President Mahama and his administration, must learn valuable lessons from the extraordinary number of actual strikes – and threats of strikes – by public-sector employees, since their regime came to power in January 2013. 

He moves onto GOIL and state owned transportation, however keeping GOIL and others in inadequate hands just because it's government hands and the government can "legitimately" bully people is wrong. 

The funny bit and it DOES get hilarious is when Kofi Thompson argues: 

Instead of the short-sighted decision to find a so-called strategic investor to hand it over to, the present government would be wise to give the Intercity STC bus company to the commercial wing of the Ghana Armed Forces (GAF) to run as a business.

It is just the sort of business that will thrive in the efficient and disciplined hands of the GAF – which is peerless when it comes to logistics. And whilst you're at it get rid of this thing democracy, roll back 25 years to when we were under the disciplined hands of the military. Disciplined, Ghana may have been, but poor, in fear, and an embarrassment it was also! Does everyone remember what the GAF did to the industries it confiscated. Really, you've got to be either stupid, crazy or on drugs to suggest handing over the STC to the GAF who are supposed to be focused on defending the land and supporting international task forces. This point just makes me laugh-cry in pity for people who think like this. If the GAF were so very good at business... - well I could go on with this point but I think you and I can list the countless reasons why this point was bull****.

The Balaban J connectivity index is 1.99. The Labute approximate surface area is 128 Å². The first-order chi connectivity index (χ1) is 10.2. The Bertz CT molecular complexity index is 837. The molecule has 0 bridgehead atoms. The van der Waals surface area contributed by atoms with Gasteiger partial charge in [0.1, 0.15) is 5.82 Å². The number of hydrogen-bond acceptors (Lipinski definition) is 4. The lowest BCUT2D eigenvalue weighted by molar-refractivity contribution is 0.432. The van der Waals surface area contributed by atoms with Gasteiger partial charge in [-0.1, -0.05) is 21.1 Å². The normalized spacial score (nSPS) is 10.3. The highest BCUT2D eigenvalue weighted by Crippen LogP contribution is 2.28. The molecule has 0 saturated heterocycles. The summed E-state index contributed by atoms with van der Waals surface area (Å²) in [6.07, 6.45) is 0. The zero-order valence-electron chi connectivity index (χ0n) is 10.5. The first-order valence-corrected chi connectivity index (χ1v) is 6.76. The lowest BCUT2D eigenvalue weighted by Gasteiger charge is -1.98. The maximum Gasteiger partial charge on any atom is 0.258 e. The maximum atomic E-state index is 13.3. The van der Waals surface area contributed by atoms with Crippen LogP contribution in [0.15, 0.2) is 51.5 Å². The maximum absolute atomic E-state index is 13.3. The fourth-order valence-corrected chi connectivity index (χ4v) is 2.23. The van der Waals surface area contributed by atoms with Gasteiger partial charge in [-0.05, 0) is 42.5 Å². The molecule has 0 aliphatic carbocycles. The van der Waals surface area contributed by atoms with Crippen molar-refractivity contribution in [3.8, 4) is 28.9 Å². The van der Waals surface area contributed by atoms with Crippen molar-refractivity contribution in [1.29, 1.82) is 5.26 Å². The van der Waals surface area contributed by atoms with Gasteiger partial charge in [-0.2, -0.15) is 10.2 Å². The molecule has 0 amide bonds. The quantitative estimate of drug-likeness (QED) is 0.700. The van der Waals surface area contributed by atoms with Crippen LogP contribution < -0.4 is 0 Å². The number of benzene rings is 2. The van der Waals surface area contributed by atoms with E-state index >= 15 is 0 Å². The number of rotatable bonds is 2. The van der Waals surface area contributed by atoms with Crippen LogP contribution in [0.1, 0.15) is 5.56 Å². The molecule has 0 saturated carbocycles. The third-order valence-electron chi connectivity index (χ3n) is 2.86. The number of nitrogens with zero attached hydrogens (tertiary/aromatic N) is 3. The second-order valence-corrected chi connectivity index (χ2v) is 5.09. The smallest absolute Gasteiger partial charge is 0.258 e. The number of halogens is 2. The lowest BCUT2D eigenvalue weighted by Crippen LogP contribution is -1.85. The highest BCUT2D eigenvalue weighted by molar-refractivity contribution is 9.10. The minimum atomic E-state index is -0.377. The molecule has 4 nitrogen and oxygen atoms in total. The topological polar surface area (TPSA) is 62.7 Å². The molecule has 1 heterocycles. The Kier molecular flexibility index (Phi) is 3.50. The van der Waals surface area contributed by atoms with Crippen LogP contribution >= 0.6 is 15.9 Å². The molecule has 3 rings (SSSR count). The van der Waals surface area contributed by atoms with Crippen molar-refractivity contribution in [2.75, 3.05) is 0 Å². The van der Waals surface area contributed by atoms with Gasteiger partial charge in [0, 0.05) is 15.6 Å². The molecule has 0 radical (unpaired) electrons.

He continues: